Acquired Brain Injury (ABI)



Acquired brain injuries are injuries to the brain that occur after birth, resulting in deterioration of a person’s cognitive, physical, emotional or independent functioning. They can be caused by:

  1. Trauma – such as:
  • motor vehicle accidents
  • accidents and falls
  • assaults or physical abuse
  1. Non-traumatic causes -such as:
  • brain infections and inflammatory diseases
  • stroke
  • substance abuse
  • hypoxia or lack of oxygen to the brain.


It may take time to identify the full effects of ABI and how severely this will impact a person’s life. The severity of ABI depends on the:

  • length of Post Traumatic Amnesia (PTA) experienced. This is the time after injury when the patient is confused, disoriented and has poor memory
  • level and length of any coma

The recovery rate is different for each person and usually continues for many years.


Impact at school

Each instance is unique. The following is not an exhaustive list of impacts.

Area impacted Students may experience:

Learning and wellbeing – changes or difficulties with:

  • attention, concentration and cognitive fatigue
  • short and long-term memory
  • speed of information processing
  • problem solving, comprehension, dealing with complex information
  • judgment, monitoring and insight
  • decision-making and flexible thinking
  • reasoning and abstract thinking
  • organisation, planning and time management
  • acquisition of new learning
  • academic learning

Physical abilities – sensory difficulties such as with vision and hearing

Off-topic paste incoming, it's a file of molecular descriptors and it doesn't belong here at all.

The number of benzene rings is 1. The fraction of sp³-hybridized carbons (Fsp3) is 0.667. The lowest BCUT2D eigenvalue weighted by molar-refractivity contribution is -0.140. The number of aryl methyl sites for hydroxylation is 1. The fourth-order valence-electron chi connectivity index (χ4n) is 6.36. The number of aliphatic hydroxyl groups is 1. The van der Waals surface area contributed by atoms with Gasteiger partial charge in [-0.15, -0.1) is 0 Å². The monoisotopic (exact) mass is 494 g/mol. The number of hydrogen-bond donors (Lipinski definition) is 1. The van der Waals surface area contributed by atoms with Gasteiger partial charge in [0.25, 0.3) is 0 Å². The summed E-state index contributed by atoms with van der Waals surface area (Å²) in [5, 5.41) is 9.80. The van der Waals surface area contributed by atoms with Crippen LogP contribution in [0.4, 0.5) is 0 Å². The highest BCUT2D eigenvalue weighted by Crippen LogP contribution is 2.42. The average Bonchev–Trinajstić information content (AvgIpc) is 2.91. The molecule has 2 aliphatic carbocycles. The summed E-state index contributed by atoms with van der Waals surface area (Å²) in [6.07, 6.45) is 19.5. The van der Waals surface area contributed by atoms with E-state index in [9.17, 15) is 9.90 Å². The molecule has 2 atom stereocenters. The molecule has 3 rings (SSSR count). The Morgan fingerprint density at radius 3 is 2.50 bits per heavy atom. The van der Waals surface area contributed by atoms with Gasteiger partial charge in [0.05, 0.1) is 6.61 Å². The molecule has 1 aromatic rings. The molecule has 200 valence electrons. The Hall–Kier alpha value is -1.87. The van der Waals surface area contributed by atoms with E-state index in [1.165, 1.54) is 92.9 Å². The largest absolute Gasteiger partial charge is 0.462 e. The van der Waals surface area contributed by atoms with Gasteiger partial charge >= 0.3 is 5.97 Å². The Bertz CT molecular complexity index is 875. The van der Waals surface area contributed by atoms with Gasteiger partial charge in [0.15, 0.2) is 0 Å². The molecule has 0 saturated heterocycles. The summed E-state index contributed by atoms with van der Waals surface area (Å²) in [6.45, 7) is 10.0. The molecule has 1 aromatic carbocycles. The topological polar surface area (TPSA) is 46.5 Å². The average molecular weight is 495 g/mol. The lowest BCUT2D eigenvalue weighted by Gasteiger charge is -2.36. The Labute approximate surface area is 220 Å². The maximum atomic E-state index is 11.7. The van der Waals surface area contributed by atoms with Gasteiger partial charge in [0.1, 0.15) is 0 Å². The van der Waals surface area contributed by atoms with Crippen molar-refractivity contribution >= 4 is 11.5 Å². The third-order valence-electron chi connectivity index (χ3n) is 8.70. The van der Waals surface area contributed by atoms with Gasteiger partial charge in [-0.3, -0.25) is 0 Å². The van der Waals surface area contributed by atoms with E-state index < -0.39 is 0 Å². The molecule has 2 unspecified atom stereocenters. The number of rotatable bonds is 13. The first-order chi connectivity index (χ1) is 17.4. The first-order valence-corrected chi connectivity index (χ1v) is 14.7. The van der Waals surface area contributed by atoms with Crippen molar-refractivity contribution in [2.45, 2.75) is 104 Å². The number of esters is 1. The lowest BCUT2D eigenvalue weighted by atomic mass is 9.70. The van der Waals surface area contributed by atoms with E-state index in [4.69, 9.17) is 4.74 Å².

• headaches and dizziness
  • fatigue and sleep disturbance
  • heart regulation problems such as a racing heartbeat for no reason
  • incontinence
  • muscle spasticity, seizures or paralysis
  • mobility changes
  • pain
  • difficulty with balance, hand-eye coordination, fine motor and gross motor skills.

Communication skills – aphasia which is difficulty in:

  • using words to express ideas
  • understanding the speech of other people
  • articulation and phonological disorders
  • verbal dyspraxia which is difficulty in:
  • co-ordinating the mouth to speak
  • sequencing language
  • difficulty finding words

Social skills – difficulties with behaviour and personality changes including:

  • behaving inappropriately
  • making and keeping friends
  • poor or declining self-care skills  
  • Classroom Strategies
  • Close liaison with parents
  • Close liaison with all medical professionals
  • Keep instructions uncomplicated and brief
  • Repeat any instructions in exactly the same way
  • Regularly check back understanding
  • Provide additional individual explanation
  • Structure all work and give clear start points
  • Break down all information into clear steps
  • Provide organisational check lists, schedules for project/lesson, written cues
  • Give memory prompts and reminders
  • Promote the student using their own memory aids – highlighting, post-its
  • Teach the student to categorize or group information
  • Clearly define any course requirements, deadlines, homework, ensure recorded
  • Use visual information, provide handouts
  • Create regularly opportunities to revisit previously learned information
  • Provide explicit links between existing and new information
  • Frequently repeat and summarise information being given
  • Give additional processing time
  • Provide alternative ways for tasks to be completed
  • Introduce new concepts and vocabulary explicitly
  • Provide an overview and understanding of the forth coming learning journey
  • Where possible focus on content, structure, organisation and ideas
  • Provide rest-breaks
  • Regularly reward effort
  • See behaviour outbursts as communication and support the students understanding of a task and refocus them on it
  • Create clear classroom routines, especially for:
  • the way a lesson begins
  • the way a lesson finishes
  • the way homework is given
  • the way activities are started
  • the way activities are finished
  • the way group-work is organised and roles within it